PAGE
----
And check out the links on our EvoDevo page

Take a look at a delightful PowerPoint presentation developed by teacher Steve Werner about an example of speciation involving odor imprinting.

WHALE EVOLUTION: A recent application of evo-devo to a subject always fascinating to kids:
How ancient whales lost their legs, got sleek and conquered the oceans: an Evo-Devo solution.
This is a beautiful blending of paleontology, developmental morphology and the blossoming field of evolutionary developmental biology, and an excellent example of MILEs: (Multiple Independent Lines of Evidence), confirming the tetrapod origin of whales. A recent study, using porpoise embryos, has revealed how a mutation in the gene for "sonic hedgehog" (shh), a developmental signaling protein necessary for normal limb development, resulted in the loss of the hind limbs of early whales about 35 million years ago. Fossils have shown the gradual reduction in hind limbs prior to that time, over a 15 million year period, but the shh mutation appears to be the final step bringing the full sleekness that we see in cetaceans today. Very clever science.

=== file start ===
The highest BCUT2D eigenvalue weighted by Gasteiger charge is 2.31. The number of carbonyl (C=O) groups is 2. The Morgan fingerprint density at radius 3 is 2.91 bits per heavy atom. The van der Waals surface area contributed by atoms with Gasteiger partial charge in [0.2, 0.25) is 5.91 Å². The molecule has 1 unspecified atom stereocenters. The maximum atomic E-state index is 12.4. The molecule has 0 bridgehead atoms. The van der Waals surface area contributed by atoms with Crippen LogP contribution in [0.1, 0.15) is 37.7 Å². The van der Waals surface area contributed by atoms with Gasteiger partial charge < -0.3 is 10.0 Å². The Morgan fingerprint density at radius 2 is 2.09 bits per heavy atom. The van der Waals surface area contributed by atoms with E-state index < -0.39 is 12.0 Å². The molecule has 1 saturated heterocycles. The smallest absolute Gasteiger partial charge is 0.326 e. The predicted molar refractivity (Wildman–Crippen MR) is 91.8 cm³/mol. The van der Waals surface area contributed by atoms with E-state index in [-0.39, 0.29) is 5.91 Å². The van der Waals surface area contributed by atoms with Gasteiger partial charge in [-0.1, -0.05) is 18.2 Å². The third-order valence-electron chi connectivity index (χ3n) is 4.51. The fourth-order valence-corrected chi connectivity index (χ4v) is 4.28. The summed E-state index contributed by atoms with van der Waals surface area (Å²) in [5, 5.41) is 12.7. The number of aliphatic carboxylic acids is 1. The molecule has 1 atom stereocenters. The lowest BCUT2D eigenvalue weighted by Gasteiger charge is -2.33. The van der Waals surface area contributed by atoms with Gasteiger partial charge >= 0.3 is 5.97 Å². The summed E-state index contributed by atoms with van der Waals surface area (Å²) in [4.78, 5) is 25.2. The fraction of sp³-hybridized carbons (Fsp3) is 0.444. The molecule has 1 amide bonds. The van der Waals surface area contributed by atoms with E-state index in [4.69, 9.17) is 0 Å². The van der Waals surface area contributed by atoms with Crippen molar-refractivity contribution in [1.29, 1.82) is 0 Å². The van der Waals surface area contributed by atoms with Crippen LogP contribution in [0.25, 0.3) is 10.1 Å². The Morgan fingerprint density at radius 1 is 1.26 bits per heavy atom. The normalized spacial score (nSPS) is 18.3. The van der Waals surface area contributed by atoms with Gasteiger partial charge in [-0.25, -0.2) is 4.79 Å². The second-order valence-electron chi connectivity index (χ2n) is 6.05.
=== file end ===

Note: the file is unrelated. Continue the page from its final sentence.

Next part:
This 2006 PNAS report, by whale evolution veteran JGM Thewissen, et al., is nicely summarized (with full citation to the original) by PZ Myers on the Pharyngula site. It includes an excellent illustrated cladogram (from the original report) showing the gradual hind limb reduction in ancestral whales, and the corresponding changes in regulatory genes. If you are one of the many teachers using our Becoming Whales and/or Whale Ankles and DNA lessons, be sure to share this latest footnote with your students. If you don't, you should!